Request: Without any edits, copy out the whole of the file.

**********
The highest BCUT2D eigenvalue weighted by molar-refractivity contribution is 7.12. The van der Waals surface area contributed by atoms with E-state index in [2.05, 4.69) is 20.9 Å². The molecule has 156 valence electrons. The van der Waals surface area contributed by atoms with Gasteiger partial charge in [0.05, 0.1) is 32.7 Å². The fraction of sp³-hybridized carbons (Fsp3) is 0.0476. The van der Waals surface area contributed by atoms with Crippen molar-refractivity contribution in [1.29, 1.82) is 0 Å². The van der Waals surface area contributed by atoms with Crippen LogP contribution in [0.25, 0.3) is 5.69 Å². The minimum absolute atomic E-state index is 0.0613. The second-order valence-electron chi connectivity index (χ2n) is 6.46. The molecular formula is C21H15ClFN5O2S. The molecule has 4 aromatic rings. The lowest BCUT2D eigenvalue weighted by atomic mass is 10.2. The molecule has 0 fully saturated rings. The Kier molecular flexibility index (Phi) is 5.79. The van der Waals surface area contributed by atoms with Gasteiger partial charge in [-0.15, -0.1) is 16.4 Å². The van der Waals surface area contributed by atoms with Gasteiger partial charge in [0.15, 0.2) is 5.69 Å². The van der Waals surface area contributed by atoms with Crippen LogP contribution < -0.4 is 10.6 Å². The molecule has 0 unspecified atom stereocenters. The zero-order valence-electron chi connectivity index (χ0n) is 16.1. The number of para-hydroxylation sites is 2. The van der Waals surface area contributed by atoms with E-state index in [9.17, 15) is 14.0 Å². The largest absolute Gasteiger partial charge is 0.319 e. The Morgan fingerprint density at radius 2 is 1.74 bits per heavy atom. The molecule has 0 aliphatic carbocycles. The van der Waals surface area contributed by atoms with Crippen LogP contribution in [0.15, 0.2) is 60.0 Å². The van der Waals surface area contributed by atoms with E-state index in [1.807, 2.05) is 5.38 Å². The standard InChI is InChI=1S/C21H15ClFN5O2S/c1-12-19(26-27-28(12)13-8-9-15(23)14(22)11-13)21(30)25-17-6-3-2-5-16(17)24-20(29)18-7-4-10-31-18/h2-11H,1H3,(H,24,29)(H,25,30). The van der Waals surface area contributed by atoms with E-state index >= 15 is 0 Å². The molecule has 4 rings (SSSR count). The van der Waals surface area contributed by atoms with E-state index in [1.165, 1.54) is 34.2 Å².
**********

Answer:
The highest BCUT2D eigenvalue weighted by molar-refractivity contribution is 7.12. The van der Waals surface area contributed by atoms with E-state index in [2.05, 4.69) is 20.9 Å². The molecule has 156 valence electrons. The van der Waals surface area contributed by atoms with Gasteiger partial charge in [0.05, 0.1) is 32.7 Å². The fraction of sp³-hybridized carbons (Fsp3) is 0.0476. The van der Waals surface area contributed by atoms with Crippen molar-refractivity contribution in [1.29, 1.82) is 0 Å². The van der Waals surface area contributed by atoms with Crippen LogP contribution in [0.25, 0.3) is 5.69 Å². The minimum absolute atomic E-state index is 0.0613. The second-order valence-electron chi connectivity index (χ2n) is 6.46. The molecular formula is C21H15ClFN5O2S. The molecule has 4 aromatic rings. The lowest BCUT2D eigenvalue weighted by atomic mass is 10.2. The molecule has 0 fully saturated rings. The Kier molecular flexibility index (Phi) is 5.79. The van der Waals surface area contributed by atoms with Gasteiger partial charge in [-0.15, -0.1) is 16.4 Å². The van der Waals surface area contributed by atoms with Gasteiger partial charge in [0.15, 0.2) is 5.69 Å². The van der Waals surface area contributed by atoms with Crippen LogP contribution < -0.4 is 10.6 Å². The molecule has 0 unspecified atom stereocenters. The zero-order valence-electron chi connectivity index (χ0n) is 16.1. The number of para-hydroxylation sites is 2. The van der Waals surface area contributed by atoms with E-state index in [9.17, 15) is 14.0 Å². The largest absolute Gasteiger partial charge is 0.319 e. The Morgan fingerprint density at radius 2 is 1.74 bits per heavy atom. The molecule has 0 aliphatic carbocycles. The van der Waals surface area contributed by atoms with Crippen LogP contribution in [0.15, 0.2) is 60.0 Å². The van der Waals surface area contributed by atoms with E-state index in [1.807, 2.05) is 5.38 Å². The standard InChI is InChI=1S/C21H15ClFN5O2S/c1-12-19(26-27-28(12)13-8-9-15(23)14(22)11-13)21(30)25-17-6-3-2-5-16(17)24-20(29)18-7-4-10-31-18/h2-11H,1H3,(H,24,29)(H,25,30). The van der Waals surface area contributed by atoms with E-state index >= 15 is 0 Å². The molecule has 4 rings (SSSR count). The van der Waals surface area contributed by atoms with E-state index in [1.165, 1.54) is 34.2 Å².